Numeracy as capital indicator is not so internationally developed as literacy. For the time being there are no standardized numeracy indicator worldwide, although one might count mathematic performance as numeracy.

As mentioned, in U.K., there is a strong belief in the importance of key stills of literacy and numeracy for economic performance of Britain’s economy and also the living standards of the individuals. Recently there are also some international tests for students (Please refer to appendix 1 for those studies) which can be used as numeracy indicators for econometric analysis.

3.1.4. Age heaping

For the time before the Second World War, there was very little data available regarding literacy and numeracy to make inter-regional or international comparison of human capital. As a second best solution, people used age heaping as proxy for human capital indicator.

There were even on census data, researchers were forced to other records available to them including prison records, school enrolment list, military enlistment records and archives, migration statistics. Those data do not contain explicit information on the education attainment of the people registered. To handle this difficulty, researchers found an alternative method to approximate the numeracy level[15].

As Crayen (2004) put it, “ the main line of this research of educational measures concentrates on data which record single year age data. Single year age data enables researchers to depict a population’s detailed age structure. The idea is to use irregularities in the reporting of age to estimate the people’s level of education. Such irregularities appear in the form of heaped data, i.e. the age distribution does not run smoothly but exhibits sharp jumps and clustering at certain ages[16] ”. This phenomenon is called age heaping or just heaping. Age heaping occurs because many people (particularly older people) tend not to give their exact age in a survey. Instead, they round their age up or down to the nearest number that ends in 0 or 5. When the ages are graphed, the distribution isn't smooth; instead, there are heaps over the ages ending in 0 and 5.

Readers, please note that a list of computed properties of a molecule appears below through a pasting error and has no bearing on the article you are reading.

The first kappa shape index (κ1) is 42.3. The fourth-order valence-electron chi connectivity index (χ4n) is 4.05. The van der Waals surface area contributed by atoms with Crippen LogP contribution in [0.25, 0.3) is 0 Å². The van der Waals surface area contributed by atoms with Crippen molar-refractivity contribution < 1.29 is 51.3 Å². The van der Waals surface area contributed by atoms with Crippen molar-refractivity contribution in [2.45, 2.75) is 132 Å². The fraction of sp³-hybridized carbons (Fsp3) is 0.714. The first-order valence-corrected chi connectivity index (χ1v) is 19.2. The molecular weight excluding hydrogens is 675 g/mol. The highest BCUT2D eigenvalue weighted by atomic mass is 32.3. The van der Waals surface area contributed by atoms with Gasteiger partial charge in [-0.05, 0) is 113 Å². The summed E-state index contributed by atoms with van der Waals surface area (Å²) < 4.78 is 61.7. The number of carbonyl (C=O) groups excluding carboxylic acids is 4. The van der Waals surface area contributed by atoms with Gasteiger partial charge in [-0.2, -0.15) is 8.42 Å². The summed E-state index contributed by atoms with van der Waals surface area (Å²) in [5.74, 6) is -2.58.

[...]


[1] As could seen in my electronic version of this paper, spelling checker of Microsoft Word does not recognize this word.

[2] S Cohen, Patricia (1982), „ A calculating people, the Spread of Numeracy in Early America“, University of Chicago Press

[3] Program for International Student Assessment (PISA)

[4] PISA web site, http://nces.ed.gov/surveys/pisa/AboutPisa.asp?Quest=7, accessed on 2005-08-16

[5] In the UK, there are following standard tests concerning: Certificate in Adult Numeracy level 1; Certificate in Adult Numeracy level 2

[6] Mankiw, (2004), Principles of economics, 3rd Edition, Dean Croushore

[7] Adam Smith, 1776, “An Inquiry into the nature and causes of the wealth of nations”, Methuen and Co., Ltd. Ed. Edwin Cannan, 1904. Fifth edition.

[8] Marshall Alfred, “Principles of Economics”, 8th Ed., Macmillan & Co., Ltd., London 1930

[9] Shultz, T W (1961), “Investment in human capital”, American Economic review, 51, 1-17

[10] Weisbrod, Burton A.(1962), “Education and Investment in Human Capital”, Journal of Political Economy, 70 (5): 106-123

[11] Denison, E. F. (1962), “the sources of Economic Growth in the United States and the alternatives before us”, New York: committee for economic development

[12] Becker, Human Capital, A theoretical and Empirical analysis, with special reference to education, 1964, The University of Chicago Press

[13] Discussion Paper on Health and Education Human Capital Indicators, February 2001, Center for the Study of Living standards

[14] See UNESCO on-line data-bank: http://stats.uis.unesco.org/ReportFolders/reportfolders.aspx assessed on 16.08.2005

[15] Crayen, 2004, page 3

[16] Crayen, 2004, Age Heaping – a Human Capital Indicator? An Econometric Analysis of Developing Countries

Excerpt out of 24 pages

Details

Title
Numeracy, Human-Capital and Economic Growth
College
University of Tubingen  (Wirtschaftgeschichte)
Course
Hauptseminar "Humankapital und Wachstum in armen und reichen Ländern"
Grade
3
Author
Year
2005
Pages
24
Catalog Number
V346530
ISBN (eBook)
9783668360778
ISBN (Book)
9783668360785
File size
575 KB
Language
English
Tags
human capital, numeracy, literacy
Quote paper
Junzhai Ma (Author), 2005, Numeracy, Human-Capital and Economic Growth, Munich, GRIN Verlag, https://www.grin.com/document/346530